And while renewables share of California’s grid is higher than Texas’, our state generates about 3,000 MWh more electricity from its renewables. That’s enough to power nearly 2 million more homes at any given time.

About Texas’ transition away from coal and toward natural gas and increased renewable energy, Clark said it has “enabled a hybrid, market-driven system that encourages all participants to bring their best product and their best prices to the market.”

“By continuing to build the infrastructure our energy industries need to compete and to deliver essential power to a growing economy, Texas will stay at the forefront with cleaner, cheaper electricity made using the energy resources with which we’ve been richly blessed. California could unlock it’s potential by investing in markets and transmission, and we’re here to help as an example,” Clark concluded.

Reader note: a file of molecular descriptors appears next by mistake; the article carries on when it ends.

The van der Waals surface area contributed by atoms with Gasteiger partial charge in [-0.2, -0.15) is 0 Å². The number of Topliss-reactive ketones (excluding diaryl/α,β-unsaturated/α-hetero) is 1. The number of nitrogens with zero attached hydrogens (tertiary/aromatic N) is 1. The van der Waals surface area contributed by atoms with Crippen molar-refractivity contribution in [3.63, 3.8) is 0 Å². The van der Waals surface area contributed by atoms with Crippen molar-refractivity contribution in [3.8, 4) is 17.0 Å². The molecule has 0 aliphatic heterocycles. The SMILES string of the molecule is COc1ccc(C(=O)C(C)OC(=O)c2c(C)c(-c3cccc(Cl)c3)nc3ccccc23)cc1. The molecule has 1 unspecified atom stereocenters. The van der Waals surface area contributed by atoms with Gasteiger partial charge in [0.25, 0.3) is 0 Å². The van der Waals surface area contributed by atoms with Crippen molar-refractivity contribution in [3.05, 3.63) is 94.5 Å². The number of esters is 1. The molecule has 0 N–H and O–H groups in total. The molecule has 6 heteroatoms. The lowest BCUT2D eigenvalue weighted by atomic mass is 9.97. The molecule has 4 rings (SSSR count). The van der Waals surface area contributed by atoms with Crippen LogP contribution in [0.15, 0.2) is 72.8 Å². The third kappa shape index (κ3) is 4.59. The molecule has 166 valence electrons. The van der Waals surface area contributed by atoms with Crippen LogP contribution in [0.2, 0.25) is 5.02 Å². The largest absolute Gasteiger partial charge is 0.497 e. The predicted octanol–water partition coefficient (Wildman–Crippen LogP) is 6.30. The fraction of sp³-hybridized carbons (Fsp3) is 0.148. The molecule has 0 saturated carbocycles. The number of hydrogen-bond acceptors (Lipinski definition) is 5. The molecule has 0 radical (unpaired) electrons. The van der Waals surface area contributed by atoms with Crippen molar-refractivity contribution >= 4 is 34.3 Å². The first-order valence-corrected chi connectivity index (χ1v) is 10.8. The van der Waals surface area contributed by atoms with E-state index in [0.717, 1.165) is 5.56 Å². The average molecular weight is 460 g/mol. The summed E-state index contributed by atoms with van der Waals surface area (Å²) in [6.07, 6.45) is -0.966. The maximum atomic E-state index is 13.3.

California and Texas are both high-population, high-usage states. However, being an energy hub positions Texas much better to avoid the supply woes that have roiled the Golden State.

As California’s officials undermine their state’s own ability to provide electricity to its citizens, Texas’ leaders have embraced a more market-based approach. But some see the California episode as a forewarning containing the same message as that billboard towering over I-35.

Editor’s Note: A clarifying statement has been added to further contextualize the impact of the impending elimination of the Diablo Canyon plant would have on California’s total energy production.


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Brad Johnson

Brad Johnson is a senior reporter for The Texan and an Ohio native who graduated from the University of Cincinnati in 2017. He is an avid sports fan who most enjoys watching his favorite teams continue their title drought throughout his cognizant lifetime. In his free time, you may find Brad quoting Monty Python productions and trying to calculate the airspeed velocity of an unladen swallow.